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I have a set of independent variables and I am calculating the correlation matrix between them using the Pearson Correlation Coefficient in Python. A part of the matrix looks like this:

Dataset Correlation Matirx

From this matrix, suppose I want to find out the strongly correlated components between the variable NoOfDoors and the rest(Symboling...Compression Ratio). The process I have adopted is that I have taken the mean of that column(which is calculated as 0.039604) and based on that, I have only considered those values greater than 0.039604.

Based on that, the following variables have been selected as strongly correlated:

(Make, Aspiration, Wheel Base, Length, Width, Height, Curb Weight, Engine Type, Bore, Compression Ratio)

I want to ask, is this selection correct? If yes then is there an efficient way to do this? And if no, what is the correct way? Since I am new to this field, a well explained article would be appreciated. Thanks!

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  • $\begingroup$ I would suggest to calculate the mean of the absolute value of that column, because a "very negative" value also means strong correlation, just in the opposite direction. You can also consider rank the entire correlation matrix by absolute value. $\endgroup$ – user12075 Jan 31 '19 at 7:08
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There is no universal definition of "strongly correlated" and thus there is no "correct" answer to your question. One approach would be to perform a significance test to determine whether there is strong evidence that the correlations are nonzero. The mathematical details of the test are here, and the relevant Scipy API documentation is here.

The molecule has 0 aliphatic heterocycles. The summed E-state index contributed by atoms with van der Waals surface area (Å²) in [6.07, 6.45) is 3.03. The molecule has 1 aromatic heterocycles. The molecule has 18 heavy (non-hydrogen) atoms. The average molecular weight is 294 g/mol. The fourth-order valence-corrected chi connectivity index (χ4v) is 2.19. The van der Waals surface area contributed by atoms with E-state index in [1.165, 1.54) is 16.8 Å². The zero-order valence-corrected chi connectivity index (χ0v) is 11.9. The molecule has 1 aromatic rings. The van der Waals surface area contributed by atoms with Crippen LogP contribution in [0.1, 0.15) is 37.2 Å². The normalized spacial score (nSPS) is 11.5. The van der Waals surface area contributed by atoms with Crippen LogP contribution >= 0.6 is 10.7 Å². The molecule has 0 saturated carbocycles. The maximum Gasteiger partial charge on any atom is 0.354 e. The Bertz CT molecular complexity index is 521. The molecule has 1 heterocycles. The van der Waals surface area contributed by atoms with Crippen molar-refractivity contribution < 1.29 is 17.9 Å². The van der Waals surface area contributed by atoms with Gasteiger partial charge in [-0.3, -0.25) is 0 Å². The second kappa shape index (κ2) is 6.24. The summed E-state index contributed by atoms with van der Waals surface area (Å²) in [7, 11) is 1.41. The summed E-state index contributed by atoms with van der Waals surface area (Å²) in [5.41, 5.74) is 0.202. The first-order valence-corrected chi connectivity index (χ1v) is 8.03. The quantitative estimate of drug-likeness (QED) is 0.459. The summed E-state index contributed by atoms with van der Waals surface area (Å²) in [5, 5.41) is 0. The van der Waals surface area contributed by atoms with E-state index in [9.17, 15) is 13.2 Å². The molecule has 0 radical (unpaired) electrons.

However, "probably nonzero" may not be what you're looking for when you say "strongly correlated." If that's the case, you might want to consider why you're interested in finding the strongly correlated variables in the first place. Are you interested in identifying the strongly correlated features for a predictive problem? If so, you'll likely be better off skipping this exercise and starting to experiment directly with learning algorithms. Are you interested in determining what predictor variables cause changes in a certain response variable? In this case, you'll probably want to look into some kind of statistical regression model (probably starting with linear regression) and be very careful about all of the assumptions involved when drawing causal conclusions.

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Great answer by @StubbornTurtle.

To give a few more details see this answer. This talks about suppressor, mediators, confounders, and moderators. Suppressors are weakly correlated with a predictor but the suppressor's inclusion in the model makes the model stronger since it helps predict the target where another predictor is weak or as I was taught explain the variance.

All data sets do not have suppressors. However, by only including "highly" correlated, you may lose these variables and make your model weaker.

Second, we often want some predictors that are uncorrelated with each other if the predictors make the model "better", where better is defined by the problem the model is trying to solve. Uncorrelated predictors may be latching onto different signals and noises in the model. If the predictors are all highly correlated, they may be all explaining the same signal and containing the same noise.

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